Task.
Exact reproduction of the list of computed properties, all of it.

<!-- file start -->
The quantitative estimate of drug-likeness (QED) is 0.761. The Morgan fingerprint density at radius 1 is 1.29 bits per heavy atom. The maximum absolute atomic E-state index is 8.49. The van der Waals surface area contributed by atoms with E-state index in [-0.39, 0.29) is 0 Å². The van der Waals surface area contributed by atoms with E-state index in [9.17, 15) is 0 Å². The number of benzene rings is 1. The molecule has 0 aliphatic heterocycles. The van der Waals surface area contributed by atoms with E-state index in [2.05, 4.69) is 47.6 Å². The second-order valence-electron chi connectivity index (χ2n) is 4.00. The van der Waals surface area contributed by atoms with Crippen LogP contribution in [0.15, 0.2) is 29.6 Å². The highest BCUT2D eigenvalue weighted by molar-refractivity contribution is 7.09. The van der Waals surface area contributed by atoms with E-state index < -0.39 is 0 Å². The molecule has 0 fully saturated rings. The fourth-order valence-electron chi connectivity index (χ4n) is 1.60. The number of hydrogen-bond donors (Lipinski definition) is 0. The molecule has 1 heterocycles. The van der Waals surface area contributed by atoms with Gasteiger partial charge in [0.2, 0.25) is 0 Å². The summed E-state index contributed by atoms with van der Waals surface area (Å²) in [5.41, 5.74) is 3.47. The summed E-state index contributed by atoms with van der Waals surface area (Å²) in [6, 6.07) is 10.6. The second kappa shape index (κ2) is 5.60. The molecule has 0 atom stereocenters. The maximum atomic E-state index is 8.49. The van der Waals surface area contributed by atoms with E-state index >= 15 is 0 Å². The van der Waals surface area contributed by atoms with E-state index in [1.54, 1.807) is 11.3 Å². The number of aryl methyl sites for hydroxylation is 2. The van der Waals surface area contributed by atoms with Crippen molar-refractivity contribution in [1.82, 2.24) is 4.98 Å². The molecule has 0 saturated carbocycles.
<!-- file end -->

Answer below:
The quantitative estimate of drug-likeness (QED) is 0.761. The Morgan fingerprint density at radius 1 is 1.29 bits per heavy atom. The maximum absolute atomic E-state index is 8.49. The van der Waals surface area contributed by atoms with E-state index in [-0.39, 0.29) is 0 Å². The van der Waals surface area contributed by atoms with E-state index in [9.17, 15) is 0 Å². The number of benzene rings is 1. The molecule has 0 aliphatic heterocycles. The van der Waals surface area contributed by atoms with E-state index in [2.05, 4.69) is 47.6 Å². The second-order valence-electron chi connectivity index (χ2n) is 4.00. The van der Waals surface area contributed by atoms with Crippen LogP contribution in [0.15, 0.2) is 29.6 Å². The highest BCUT2D eigenvalue weighted by molar-refractivity contribution is 7.09. The van der Waals surface area contributed by atoms with E-state index < -0.39 is 0 Å². The molecule has 0 fully saturated rings. The fourth-order valence-electron chi connectivity index (χ4n) is 1.60. The number of hydrogen-bond donors (Lipinski definition) is 0. The molecule has 1 heterocycles. The van der Waals surface area contributed by atoms with Gasteiger partial charge in [0.2, 0.25) is 0 Å². The summed E-state index contributed by atoms with van der Waals surface area (Å²) in [5.41, 5.74) is 3.47. The summed E-state index contributed by atoms with van der Waals surface area (Å²) in [6, 6.07) is 10.6. The second kappa shape index (κ2) is 5.60. The molecule has 0 atom stereocenters. The maximum atomic E-state index is 8.49. The van der Waals surface area contributed by atoms with E-state index >= 15 is 0 Å². The van der Waals surface area contributed by atoms with E-state index in [1.54, 1.807) is 11.3 Å². The number of aryl methyl sites for hydroxylation is 2. The van der Waals surface area contributed by atoms with Crippen molar-refractivity contribution in [1.82, 2.24) is 4.98 Å². The molecule has 0 saturated carbocycles.